Methods: Adult survivors of pediatric central nervous system (CNS) solid tumors (180 survivors) and non-CNS solid tumors (226 survivors) who were treated with potentially ototoxic cancer therapy completed audiologic evaluations and questionnaires assessing their perception of social functioning and social attainment (ie, independent living, marriage, and employment). Audiograms were graded with the Chang ototoxicity grading scale. Analyses were stratified by tumor type (ie, CNS vs non-CNS). Multivariable logistic regression models were conducted with adjustment for age; sex; chronic health conditions; and, for the CNS group, IQ. Adjusted odds ratios (ORs) and 95% confidence intervals (95% CIs) were reported.

Results: Serious hearing loss (that requiring a hearing aid or deafness) was detected in 36% of survivors of CNS tumors and 39% of survivors of non-CNS tumors. Serious hearing loss was associated with an increased risk of perceived negative impact in ≥1 areas of social functioning (survivors of non-CNS tumors: OR, 1.83 [95% CI, 1.00-3.34]). Among survivors of non-CNS tumors, serious hearing loss was associated with 2-fold increased risk of nonindependent living (OR, 2.19; 95% CI, 1.19-4.04) and unemployment or not graduating from high school (OR, 1.85; 95% CI, 1.00-3.34).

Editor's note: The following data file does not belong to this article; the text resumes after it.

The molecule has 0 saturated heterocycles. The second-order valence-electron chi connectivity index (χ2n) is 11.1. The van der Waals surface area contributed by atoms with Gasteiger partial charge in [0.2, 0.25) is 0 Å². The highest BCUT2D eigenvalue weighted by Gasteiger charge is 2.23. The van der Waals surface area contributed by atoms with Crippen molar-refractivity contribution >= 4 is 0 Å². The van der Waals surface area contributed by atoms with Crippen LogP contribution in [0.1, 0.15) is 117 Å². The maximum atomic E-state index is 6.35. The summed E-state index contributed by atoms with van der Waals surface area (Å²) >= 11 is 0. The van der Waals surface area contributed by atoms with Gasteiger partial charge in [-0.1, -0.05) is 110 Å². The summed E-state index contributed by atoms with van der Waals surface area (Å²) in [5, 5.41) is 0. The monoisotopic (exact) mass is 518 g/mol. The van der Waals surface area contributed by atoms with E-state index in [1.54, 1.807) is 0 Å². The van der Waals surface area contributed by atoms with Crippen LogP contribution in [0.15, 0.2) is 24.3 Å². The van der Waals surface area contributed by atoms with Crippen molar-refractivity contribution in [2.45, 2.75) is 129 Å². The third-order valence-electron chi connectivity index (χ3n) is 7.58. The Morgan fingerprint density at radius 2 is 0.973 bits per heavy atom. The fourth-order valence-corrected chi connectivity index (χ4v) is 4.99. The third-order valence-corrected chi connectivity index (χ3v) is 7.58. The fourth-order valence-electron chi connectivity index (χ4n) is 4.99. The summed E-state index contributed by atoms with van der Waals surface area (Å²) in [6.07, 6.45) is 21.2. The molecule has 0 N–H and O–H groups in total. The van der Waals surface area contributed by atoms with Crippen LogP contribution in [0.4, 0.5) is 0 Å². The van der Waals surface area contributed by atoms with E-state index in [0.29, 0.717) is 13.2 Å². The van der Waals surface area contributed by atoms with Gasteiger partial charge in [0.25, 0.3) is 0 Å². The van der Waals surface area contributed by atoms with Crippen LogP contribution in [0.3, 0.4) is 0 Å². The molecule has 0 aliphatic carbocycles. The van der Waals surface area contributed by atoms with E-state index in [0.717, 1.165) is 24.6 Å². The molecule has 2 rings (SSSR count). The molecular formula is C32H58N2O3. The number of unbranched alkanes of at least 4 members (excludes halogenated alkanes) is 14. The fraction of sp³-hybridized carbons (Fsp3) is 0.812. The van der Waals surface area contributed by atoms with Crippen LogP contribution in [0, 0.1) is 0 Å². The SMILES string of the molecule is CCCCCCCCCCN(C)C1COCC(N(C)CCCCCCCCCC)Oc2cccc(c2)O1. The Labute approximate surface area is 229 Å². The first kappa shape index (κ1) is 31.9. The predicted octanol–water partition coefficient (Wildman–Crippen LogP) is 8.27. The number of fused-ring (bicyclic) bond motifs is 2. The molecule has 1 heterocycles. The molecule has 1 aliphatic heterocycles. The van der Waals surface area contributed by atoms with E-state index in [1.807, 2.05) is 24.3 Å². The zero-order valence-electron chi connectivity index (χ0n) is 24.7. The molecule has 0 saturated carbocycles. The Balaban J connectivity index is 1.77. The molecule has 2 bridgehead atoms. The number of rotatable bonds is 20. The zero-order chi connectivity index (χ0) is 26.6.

Conclusions: A substantial proportion of adult survivors of childhood cancer treated with potentially ototoxic therapy have serious hearing loss. Treatment-induced hearing loss was found to be associated with reduced social attainment, both perceived and actual, in this study sample.
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http://dx.doi.org/10.1002/cncr.29604DOI Listing
http://www.ncbi.nlm.nih.gov/pmc/articles/PMC4635051PMC
November 2015

Common variants in ACYP2 influence susceptibility to cisplatin-induced hearing loss.

Nat Genet 2015 Mar 9;47(3):263-6. Epub 2015 Feb 9.

Department of Pharmaceutical Sciences, St. Jude Children's Research Hospital, Memphis, Tennessee, USA.

Taking a genome-wide association study approach, we identified inherited genetic variations in ACYP2 associated with cisplatin-related ototoxicity (rs1872328: P = 3.9 × 10(-8), hazard ratio = 4.5) in 238 children with newly diagnosed brain tumors, with independent replication in 68 similarly treated children. The ACYP2 risk variant strongly predisposed these patients to precipitous hearing loss and was related to ototoxicity severity. These results point to new biology underlying the ototoxic effects of platinum agents.